On the other hand, the consequences of this mayhem for Palestinians will be terrible. If, as happened during the last intifada, Israel is forced to close the borders with the West Bank in order to stem the violence, it is the already shaky Palestinian economy that will collapse, not Israel's. As much as doomsayers continue to tell Israelis that they can't go on with the status quo, Israel has gotten economically stronger in the last generation while the Palestinians, mired in corruption and still refusing to make peace, lag far behind. War, especially the kind of low-level terror that Palestinian society has embraced, will do to them what the second intifada did, and erase years of economic progress while also making cooperation with more prosperous Israel — the key to any hope for their advancement — simply impossible.

Abbas and many of his people may be counting on the usual dynamic of the conflict to work to their advantage abroad and in international forums. The current strife may deepen Israel's diplomatic isolation. The more Palestinians embrace terrorism, the more likely much of the world will be to condemn all Israeli measures of self-defense. They will likely also buy into the false notion that Palestinians are acting out of hopelessness rather than as part of a religious holy war that is inextricably tied to their century-long struggle against Zionism.

UN resolutions, even those unfairly condemning Israeli self-defense, won't change the status quo on the Temple Mount that is defended by the Israeli government that already discriminates against Jews. Yet more condemnations of Israel won't do a thing for the Palestinians. If we are to assume that Palestinians really do want a two-state solution (and based on the PA's consistent refusal to accept the legitimacy of a Jewish state no matter where its borders are drawn, there is no reason to believe that they do) this new terror surge is exactly the wrong way to go about it.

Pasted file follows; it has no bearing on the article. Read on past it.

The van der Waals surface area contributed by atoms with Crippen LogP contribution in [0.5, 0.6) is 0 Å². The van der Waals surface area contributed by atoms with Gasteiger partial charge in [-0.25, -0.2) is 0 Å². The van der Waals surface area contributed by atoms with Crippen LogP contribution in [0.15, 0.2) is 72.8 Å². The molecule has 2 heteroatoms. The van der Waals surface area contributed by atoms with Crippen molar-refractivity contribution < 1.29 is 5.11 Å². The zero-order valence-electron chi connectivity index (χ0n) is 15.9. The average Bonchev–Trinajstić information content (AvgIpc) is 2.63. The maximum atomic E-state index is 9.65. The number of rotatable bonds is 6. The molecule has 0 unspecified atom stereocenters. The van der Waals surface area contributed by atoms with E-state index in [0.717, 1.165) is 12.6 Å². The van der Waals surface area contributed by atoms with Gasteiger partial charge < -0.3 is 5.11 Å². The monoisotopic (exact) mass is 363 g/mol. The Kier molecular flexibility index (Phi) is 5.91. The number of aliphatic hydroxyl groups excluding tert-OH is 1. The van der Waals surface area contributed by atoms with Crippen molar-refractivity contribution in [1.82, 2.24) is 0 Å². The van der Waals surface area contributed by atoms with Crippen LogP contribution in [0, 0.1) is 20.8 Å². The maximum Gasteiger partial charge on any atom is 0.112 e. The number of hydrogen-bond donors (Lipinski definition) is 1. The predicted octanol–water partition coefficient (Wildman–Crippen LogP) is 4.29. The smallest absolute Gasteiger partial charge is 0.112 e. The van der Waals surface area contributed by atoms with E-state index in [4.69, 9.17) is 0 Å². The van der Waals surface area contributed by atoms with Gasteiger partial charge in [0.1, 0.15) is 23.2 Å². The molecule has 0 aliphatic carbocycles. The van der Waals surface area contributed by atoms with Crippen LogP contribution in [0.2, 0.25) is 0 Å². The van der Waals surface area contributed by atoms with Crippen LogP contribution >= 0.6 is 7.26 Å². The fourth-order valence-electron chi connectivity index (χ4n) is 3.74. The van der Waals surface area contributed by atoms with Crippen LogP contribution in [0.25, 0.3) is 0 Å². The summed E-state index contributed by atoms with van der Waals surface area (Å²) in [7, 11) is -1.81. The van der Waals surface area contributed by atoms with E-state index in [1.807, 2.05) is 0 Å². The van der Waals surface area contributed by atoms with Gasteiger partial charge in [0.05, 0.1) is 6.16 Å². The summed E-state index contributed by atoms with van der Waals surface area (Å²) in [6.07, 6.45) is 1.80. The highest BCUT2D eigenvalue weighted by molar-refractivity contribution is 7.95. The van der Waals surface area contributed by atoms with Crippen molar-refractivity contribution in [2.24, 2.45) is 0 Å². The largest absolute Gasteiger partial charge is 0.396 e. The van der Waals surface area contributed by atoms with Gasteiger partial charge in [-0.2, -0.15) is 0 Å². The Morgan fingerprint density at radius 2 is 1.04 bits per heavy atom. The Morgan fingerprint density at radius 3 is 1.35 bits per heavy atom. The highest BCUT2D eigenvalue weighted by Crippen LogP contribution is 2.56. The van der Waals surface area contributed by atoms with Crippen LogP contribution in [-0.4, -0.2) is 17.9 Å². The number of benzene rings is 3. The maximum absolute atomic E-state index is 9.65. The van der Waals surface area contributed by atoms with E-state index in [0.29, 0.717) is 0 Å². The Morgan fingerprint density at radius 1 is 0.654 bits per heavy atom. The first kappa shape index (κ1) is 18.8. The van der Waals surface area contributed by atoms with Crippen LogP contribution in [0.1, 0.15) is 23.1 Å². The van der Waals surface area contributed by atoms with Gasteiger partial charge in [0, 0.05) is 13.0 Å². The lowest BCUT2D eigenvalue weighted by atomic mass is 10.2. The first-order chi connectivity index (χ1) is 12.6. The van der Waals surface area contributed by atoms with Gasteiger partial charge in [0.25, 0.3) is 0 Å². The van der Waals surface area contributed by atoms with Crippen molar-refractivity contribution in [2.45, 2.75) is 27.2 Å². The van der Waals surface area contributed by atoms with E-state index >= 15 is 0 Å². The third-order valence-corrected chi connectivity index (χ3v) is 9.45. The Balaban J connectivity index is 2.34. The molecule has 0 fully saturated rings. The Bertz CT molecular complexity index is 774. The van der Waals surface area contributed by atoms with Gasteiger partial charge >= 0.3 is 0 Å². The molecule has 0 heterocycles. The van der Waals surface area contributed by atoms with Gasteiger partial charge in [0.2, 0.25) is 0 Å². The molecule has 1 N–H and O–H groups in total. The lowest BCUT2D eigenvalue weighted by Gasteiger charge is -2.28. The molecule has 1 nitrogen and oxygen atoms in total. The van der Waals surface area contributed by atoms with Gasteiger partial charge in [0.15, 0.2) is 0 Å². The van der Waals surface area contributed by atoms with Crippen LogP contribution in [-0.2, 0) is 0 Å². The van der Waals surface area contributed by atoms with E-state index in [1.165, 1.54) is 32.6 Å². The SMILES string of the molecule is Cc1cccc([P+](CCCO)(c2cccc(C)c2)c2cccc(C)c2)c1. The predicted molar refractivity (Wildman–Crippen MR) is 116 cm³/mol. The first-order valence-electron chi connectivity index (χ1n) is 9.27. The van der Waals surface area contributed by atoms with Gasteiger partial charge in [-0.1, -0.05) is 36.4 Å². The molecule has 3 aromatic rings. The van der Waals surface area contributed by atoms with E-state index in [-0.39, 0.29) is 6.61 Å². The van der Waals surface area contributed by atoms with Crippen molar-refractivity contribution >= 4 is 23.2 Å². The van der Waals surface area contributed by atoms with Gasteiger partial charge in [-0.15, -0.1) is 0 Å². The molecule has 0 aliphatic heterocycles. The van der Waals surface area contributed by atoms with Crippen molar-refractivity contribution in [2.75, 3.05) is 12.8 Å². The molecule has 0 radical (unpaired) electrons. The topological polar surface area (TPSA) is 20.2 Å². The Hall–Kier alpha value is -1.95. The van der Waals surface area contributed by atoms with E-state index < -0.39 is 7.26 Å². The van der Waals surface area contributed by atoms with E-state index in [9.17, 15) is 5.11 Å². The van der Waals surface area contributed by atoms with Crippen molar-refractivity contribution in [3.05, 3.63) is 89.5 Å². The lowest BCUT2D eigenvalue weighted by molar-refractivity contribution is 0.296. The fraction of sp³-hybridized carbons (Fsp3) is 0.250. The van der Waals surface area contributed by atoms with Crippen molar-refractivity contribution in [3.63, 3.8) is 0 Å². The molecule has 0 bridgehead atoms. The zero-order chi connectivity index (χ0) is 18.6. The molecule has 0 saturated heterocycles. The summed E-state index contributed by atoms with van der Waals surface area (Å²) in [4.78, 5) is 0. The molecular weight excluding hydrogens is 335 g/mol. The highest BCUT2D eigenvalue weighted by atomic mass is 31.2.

Israelis already were worried that a withdrawal from much of the West Bank (something that every Israeli government has offered to do — including Netanyahu's — in the last 15 years) would duplicate Ariel Sharon's disastrous experiment in the pullout from Gaza. But now that Abbas has whipped up the kind of hate that has Palestinians seeking to slaughter Jews they see on the street or on buses, further withdrawals seem utter madness.

By embracing terror, Palestinians have deepened the divide with Israelis while making even left-wingers less likely to trust them. Stern measures intended to prevent more terror attacks will have widespread support from right to left. Nor will many Israelis, even those most likely to want to believe in the idea that Abbas is a man of peace, soon forget the way he stoked hatred and needlessly caused so much loss of life.

If Palestinians want prosperity and peace, they need to drop the hate and start learning to accept Israel as a fact of life that will continue even if they attained statehood. But so long as their quest for sovereignty is bound up with holy war, they'll get neither.

As with past unnecessary conflicts they started, the Palestinians will be the ones who will suffer most from this one.

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JWR contributor Jonathan S. Tobin is executive editor of Commentary magazine, in whose blog "Contentions" this first appeared.